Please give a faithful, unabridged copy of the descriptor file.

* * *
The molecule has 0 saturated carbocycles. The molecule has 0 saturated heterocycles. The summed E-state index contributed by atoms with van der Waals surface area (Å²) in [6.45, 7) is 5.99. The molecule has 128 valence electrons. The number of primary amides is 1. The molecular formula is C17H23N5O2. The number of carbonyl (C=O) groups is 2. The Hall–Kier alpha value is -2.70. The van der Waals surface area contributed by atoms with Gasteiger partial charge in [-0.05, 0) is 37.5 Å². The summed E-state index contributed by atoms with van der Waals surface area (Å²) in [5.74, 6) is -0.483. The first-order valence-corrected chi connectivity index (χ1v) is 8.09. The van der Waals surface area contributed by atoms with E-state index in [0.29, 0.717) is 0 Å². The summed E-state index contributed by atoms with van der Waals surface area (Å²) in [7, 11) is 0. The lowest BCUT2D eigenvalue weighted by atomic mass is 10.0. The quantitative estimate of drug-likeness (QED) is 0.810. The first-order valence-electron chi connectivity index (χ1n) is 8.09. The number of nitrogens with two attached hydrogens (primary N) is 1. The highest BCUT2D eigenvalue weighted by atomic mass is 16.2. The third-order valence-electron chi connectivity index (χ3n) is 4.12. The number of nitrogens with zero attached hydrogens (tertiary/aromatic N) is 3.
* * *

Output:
The molecule has 0 saturated carbocycles. The molecule has 0 saturated heterocycles. The summed E-state index contributed by atoms with van der Waals surface area (Å²) in [6.45, 7) is 5.99. The molecule has 128 valence electrons. The number of primary amides is 1. The molecular formula is C17H23N5O2. The number of carbonyl (C=O) groups is 2. The Hall–Kier alpha value is -2.70. The van der Waals surface area contributed by atoms with Gasteiger partial charge in [-0.05, 0) is 37.5 Å². The summed E-state index contributed by atoms with van der Waals surface area (Å²) in [5.74, 6) is -0.483. The first-order valence-corrected chi connectivity index (χ1v) is 8.09. The van der Waals surface area contributed by atoms with E-state index in [0.29, 0.717) is 0 Å². The summed E-state index contributed by atoms with van der Waals surface area (Å²) in [7, 11) is 0. The lowest BCUT2D eigenvalue weighted by atomic mass is 10.0. The quantitative estimate of drug-likeness (QED) is 0.810. The first-order valence-electron chi connectivity index (χ1n) is 8.09. The number of nitrogens with two attached hydrogens (primary N) is 1. The highest BCUT2D eigenvalue weighted by atomic mass is 16.2. The third-order valence-electron chi connectivity index (χ3n) is 4.12. The number of nitrogens with zero attached hydrogens (tertiary/aromatic N) is 3.